The lead drug in a wide-ranging Alzheimer’s disease collaboration between Biogen and Eisai has flunked its first test, falling short of its main goal in a mid-stage clinical trial.
Biogen (NASDAQ: BIIB) and Eisai said Thursday an independent interim analysis at 12 months found that the drug BAN2401 failed to show enough of a change on assessment scores used to evaluate patients in the early stages of Alzheimer’s disease. But the companies will continue the study to gather more data.
BAN2401 is a monoclonal antibody that binds to amyloid beta plaque to break up the accumulation of this protein on the brain—a characteristic of Alzheimer’s. Eisai acquired the drug in a 2007 deal with Sweden-based BioArctic Neuroscience. Cambridge, MA-based Biogen and Eisai began their Alzheimer’s collaboration in 2014, a pact that laid the groundwork for testing, and potentially commercializing, two of Eisai’s compounds and two of Biogen’s compounds.
The Phase 2 study testing BAN2401 enrolled 856 patients with mild Alzheimer’s disease who showed indicators for amyloid. The patients were randomized to receive either the study drug or a placebo. The “adaptive clinical trial,” which allows trial leaders to evaluate and tweak the study partway through, was designed to offer a faster and more efficient way of finding the right dose of the drug. The design included 16 interim analysis points at which the study could be stopped either for futility or safety. A clinically significant difference was defined as a 25 percent or greater reduction in the rate of decline in the Alzheimer’s assessment scores, compared to a placebo.
Though the drug did not reach this goal in the Alzheimer’s assessments, Biogen and Eisai said that the drug did not meet the conditions for stopping the trial for either futility or safety. Therefore, the companies plan to continue for another six months. With 18 months of data, they plan to do a full analysis in hopes of showing clinically significant results.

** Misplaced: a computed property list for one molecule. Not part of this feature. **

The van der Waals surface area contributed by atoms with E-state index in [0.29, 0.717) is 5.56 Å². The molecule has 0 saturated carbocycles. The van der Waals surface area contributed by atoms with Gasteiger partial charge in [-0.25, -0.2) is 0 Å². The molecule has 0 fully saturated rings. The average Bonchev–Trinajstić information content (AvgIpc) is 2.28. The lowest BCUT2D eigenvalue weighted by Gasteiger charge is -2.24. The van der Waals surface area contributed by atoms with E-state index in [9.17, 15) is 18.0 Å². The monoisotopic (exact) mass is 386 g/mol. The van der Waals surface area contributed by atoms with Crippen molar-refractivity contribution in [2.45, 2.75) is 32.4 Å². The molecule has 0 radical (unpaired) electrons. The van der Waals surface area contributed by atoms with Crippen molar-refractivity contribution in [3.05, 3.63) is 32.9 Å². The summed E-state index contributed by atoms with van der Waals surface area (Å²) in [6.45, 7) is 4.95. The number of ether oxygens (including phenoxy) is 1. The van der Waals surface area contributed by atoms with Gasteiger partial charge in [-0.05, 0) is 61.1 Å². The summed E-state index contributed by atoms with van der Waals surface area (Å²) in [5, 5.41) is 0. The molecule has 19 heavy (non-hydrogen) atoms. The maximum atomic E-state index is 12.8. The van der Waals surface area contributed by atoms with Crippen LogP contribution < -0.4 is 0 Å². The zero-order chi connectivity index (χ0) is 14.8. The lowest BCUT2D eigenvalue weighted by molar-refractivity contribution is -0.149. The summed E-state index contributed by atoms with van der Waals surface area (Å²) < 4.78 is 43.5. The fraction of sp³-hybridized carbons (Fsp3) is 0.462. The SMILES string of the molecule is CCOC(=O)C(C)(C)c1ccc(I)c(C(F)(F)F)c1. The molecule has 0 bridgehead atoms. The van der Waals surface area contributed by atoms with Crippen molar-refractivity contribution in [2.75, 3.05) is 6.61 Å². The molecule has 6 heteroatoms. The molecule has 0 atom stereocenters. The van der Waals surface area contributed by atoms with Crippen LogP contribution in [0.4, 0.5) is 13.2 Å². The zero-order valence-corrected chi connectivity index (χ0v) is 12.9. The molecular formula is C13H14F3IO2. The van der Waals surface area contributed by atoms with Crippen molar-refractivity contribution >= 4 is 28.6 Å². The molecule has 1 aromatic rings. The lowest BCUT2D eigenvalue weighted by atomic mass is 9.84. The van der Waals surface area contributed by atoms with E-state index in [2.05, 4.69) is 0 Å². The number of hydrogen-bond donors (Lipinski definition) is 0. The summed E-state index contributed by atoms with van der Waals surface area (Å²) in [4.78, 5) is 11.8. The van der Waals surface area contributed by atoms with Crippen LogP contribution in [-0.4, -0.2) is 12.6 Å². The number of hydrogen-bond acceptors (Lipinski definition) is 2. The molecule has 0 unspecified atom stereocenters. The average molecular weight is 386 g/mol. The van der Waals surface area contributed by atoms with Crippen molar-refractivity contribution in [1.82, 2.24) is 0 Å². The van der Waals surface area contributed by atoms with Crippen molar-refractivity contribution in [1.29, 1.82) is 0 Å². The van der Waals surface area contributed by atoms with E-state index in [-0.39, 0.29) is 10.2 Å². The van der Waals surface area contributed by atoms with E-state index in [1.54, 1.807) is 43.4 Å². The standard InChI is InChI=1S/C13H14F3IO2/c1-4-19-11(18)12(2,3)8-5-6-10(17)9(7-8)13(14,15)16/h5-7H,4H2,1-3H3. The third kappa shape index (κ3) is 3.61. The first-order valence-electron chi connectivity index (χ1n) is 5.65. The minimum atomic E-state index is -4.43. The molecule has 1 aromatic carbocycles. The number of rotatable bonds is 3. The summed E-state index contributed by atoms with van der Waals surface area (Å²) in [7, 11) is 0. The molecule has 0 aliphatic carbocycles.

In a research note, Evercore ISI analyst Umer Raffat emphasized that the trial is not over and that there’s still a chance the trial could hit its mark at 18 months. If BAN2401 efficacy scores are 25 percent or greater than those of a placebo, and the drug shows very limited abnormal neuroimaging differences in patients, the drug is likely headed to a Phase 3 study, he wrote.
Barclays, in a research note, said that the interim results for BAN2401 may rekindle the debate about whether amyloid is a major factor in Alzheimer’s. A number of amyloid-targeting drugs have failed in clinical trials, including Eli Lilly’s (NYSE: LLY) solanezumab, and Axovant’s (NASDAQ: AXON) intepirdine. In light of these failures, some researchers have called for a back-to-basics approach to Alzheimer’s drug research and development. But Biogen is continuing to press forward with its own anti-amyloid drug, aducanumab.
Biogen and Eisai expect to have full results from the BAN2401 trial in the second half of next year.
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